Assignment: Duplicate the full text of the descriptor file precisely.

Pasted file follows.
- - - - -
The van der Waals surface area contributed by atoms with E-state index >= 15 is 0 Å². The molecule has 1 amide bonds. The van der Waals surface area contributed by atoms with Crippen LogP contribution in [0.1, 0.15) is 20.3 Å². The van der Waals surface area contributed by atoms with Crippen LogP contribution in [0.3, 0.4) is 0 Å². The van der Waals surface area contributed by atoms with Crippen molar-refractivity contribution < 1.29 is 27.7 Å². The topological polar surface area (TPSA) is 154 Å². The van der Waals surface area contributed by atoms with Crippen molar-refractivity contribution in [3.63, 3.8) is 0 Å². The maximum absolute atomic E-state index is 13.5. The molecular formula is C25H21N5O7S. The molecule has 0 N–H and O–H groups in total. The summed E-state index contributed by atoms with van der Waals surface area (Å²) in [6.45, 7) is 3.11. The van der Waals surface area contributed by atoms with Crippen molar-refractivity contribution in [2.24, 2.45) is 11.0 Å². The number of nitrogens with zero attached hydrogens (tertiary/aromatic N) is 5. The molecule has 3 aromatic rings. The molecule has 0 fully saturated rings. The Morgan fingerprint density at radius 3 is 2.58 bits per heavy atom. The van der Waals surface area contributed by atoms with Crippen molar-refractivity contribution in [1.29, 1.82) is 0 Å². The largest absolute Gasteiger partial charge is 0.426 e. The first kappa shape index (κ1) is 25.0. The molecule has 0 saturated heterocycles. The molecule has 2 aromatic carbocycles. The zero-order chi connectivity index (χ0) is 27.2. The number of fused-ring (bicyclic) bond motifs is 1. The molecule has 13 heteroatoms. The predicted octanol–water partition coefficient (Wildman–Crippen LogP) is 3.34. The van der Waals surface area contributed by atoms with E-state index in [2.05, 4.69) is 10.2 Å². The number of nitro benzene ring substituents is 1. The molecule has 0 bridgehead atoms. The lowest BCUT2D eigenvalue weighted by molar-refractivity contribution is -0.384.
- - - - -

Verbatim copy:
The van der Waals surface area contributed by atoms with E-state index >= 15 is 0 Å². The molecule has 1 amide bonds. The van der Waals surface area contributed by atoms with Crippen LogP contribution in [0.1, 0.15) is 20.3 Å². The van der Waals surface area contributed by atoms with Crippen LogP contribution in [0.3, 0.4) is 0 Å². The van der Waals surface area contributed by atoms with Crippen molar-refractivity contribution < 1.29 is 27.7 Å². The topological polar surface area (TPSA) is 154 Å². The van der Waals surface area contributed by atoms with Crippen molar-refractivity contribution in [3.63, 3.8) is 0 Å². The maximum absolute atomic E-state index is 13.5. The molecular formula is C25H21N5O7S. The molecule has 0 N–H and O–H groups in total. The summed E-state index contributed by atoms with van der Waals surface area (Å²) in [6.45, 7) is 3.11. The van der Waals surface area contributed by atoms with Crippen molar-refractivity contribution in [2.24, 2.45) is 11.0 Å². The number of nitrogens with zero attached hydrogens (tertiary/aromatic N) is 5. The molecule has 3 aromatic rings. The molecule has 0 fully saturated rings. The Morgan fingerprint density at radius 3 is 2.58 bits per heavy atom. The van der Waals surface area contributed by atoms with Crippen molar-refractivity contribution in [1.29, 1.82) is 0 Å². The largest absolute Gasteiger partial charge is 0.426 e. The first kappa shape index (κ1) is 25.0. The molecule has 0 saturated heterocycles. The molecule has 2 aromatic carbocycles. The zero-order chi connectivity index (χ0) is 27.2. The number of fused-ring (bicyclic) bond motifs is 1. The molecule has 13 heteroatoms. The predicted octanol–water partition coefficient (Wildman–Crippen LogP) is 3.34. The van der Waals surface area contributed by atoms with E-state index in [2.05, 4.69) is 10.2 Å². The number of nitro benzene ring substituents is 1. The molecule has 0 bridgehead atoms. The lowest BCUT2D eigenvalue weighted by molar-refractivity contribution is -0.384.